Last week, Putin called on Russian law enforcement agencies to join together to prevent popular uprisings and "extremism." "All the signs point toward growing pressure on freedom of expression and freedom of speech," Marat Guelman, a prominent modern art expert and political consultant, told me on Thursday. He said that he recently made the decision to move abroad with his family for at least two years, motivated by the fear that Russian may soon be facing "a chaotic social crisis."

Many Russians are having similar discussions. My friend Anna Shpakova, a psychologist and curator of international cultural projects, warned that the departure of these exiles is bad news for their home countries: "Political exiles cause a damaging loss to the flora and fauna of their home country’s cultural life. Most exiles are creative and professional people who might managed to re-establish themselves again abroad — but the empty space left behind them will never be fully filled in."

One of the best examples of what she’s describing is Sergei Guriev, one of Russia’s most prominent economists, who decided to leave the country last spring for exile in Paris. A supporter of the anti-Putin demonstrations in 2011 and 2012, he finally called it quits after a series of official threats and interrogations. "Life in Paris is great," he told me recently. "I certainly can’t complain — especially when compared to the lives of people in prison or under house arrest."

Perhaps no country exemplifies the problems of exile better than Belarus, which has been run for the past 20 years by the same man, Aleksandr Lukashenko. Old folks tend to like the president, who makes sure that their pensions get paid on time and plays up the nostalgia for the old USSR. But for the young and independent-minded, it’s a stifling place. The news about Bendukidze’s death happened to reach me when I was in Vilnius to interview Pavel Marinich, a Belarussian political exile. Last month, Pavel lost his father Mikhail, a famous oppositionist, who died of a stroke. Pavel’s friends later told him that a police patrol had attended his father’s funeral along with about 100 friends and family members who had come to say goodbye.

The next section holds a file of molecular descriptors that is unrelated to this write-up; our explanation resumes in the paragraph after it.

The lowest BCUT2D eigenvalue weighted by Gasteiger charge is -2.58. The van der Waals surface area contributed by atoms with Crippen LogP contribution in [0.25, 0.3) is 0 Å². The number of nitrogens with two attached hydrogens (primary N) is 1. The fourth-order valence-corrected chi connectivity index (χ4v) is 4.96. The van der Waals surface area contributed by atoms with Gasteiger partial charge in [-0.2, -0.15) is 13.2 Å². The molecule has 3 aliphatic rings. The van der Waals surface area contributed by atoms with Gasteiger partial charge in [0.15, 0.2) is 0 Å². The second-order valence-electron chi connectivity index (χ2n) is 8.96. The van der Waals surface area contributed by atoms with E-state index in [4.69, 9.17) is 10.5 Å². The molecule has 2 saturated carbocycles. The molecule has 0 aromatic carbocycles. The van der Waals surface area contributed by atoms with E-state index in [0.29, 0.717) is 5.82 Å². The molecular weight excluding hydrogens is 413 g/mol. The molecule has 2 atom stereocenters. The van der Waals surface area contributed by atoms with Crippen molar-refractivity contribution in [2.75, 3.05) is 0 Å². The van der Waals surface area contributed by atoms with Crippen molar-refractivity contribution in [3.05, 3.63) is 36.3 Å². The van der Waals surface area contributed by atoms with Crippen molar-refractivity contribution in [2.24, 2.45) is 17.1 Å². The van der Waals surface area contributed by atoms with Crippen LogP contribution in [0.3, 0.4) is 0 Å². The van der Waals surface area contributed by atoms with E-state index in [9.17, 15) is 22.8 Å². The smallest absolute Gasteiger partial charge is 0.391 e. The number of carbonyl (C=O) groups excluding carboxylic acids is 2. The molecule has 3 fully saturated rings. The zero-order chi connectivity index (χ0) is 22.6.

Pavel wasn’t able to attend his father’s funeral. Four years ago, when President Lukashenko was arresting his opponents one after another, Pavel escaped by walking across the border to Lithuania, leaving his family in Belarus. Just as with Bendukidze, for Pavel to return home would mean years in jail. Over the past four years he’s started a new life as a successful entrepreneur in Lithuania, enabling him to support his family back home. But at the same time he’s gradually drifted away and has drifted away from political life in his home country — mostly because he has lost faith in the possibility of change. "By repressing several generations of politicians, Lukashenko has got rid of the all strong opposition parties, of any signs of grassroots democracy, so at next year’s election he will be the only presidential candidate," Pavel told me, gloomily. He blamed Europe for underestimating Lukashenko’s power. "The EU should be know that if there’s a big war, tanks will come across the border from Belarus," he added.

Political exile is always a tragedy for the individual concerned. But it’s also an indicator of the failure of society. In a properly ordered world, leaders should be able to disagree with their political opponents while still allowing them to put their talents to use for the common good. Forcing talented people to renounce their homeland might be a good way of preserving power, but it’s a terrible way to run a country.

One of Kakha Bendukidze’s colleagues, Shota Utiashvili, told me that it took the death of their great reformer to understand what they’d lost. "Even those who criticized Kakha before his death admire him now. The entire [Georgian] parliament stood up for a moment of silence." It was, Utiashvili observed, "a heartbreaking moment in Georgia’s modern history."

 Twitter: @annanemtsova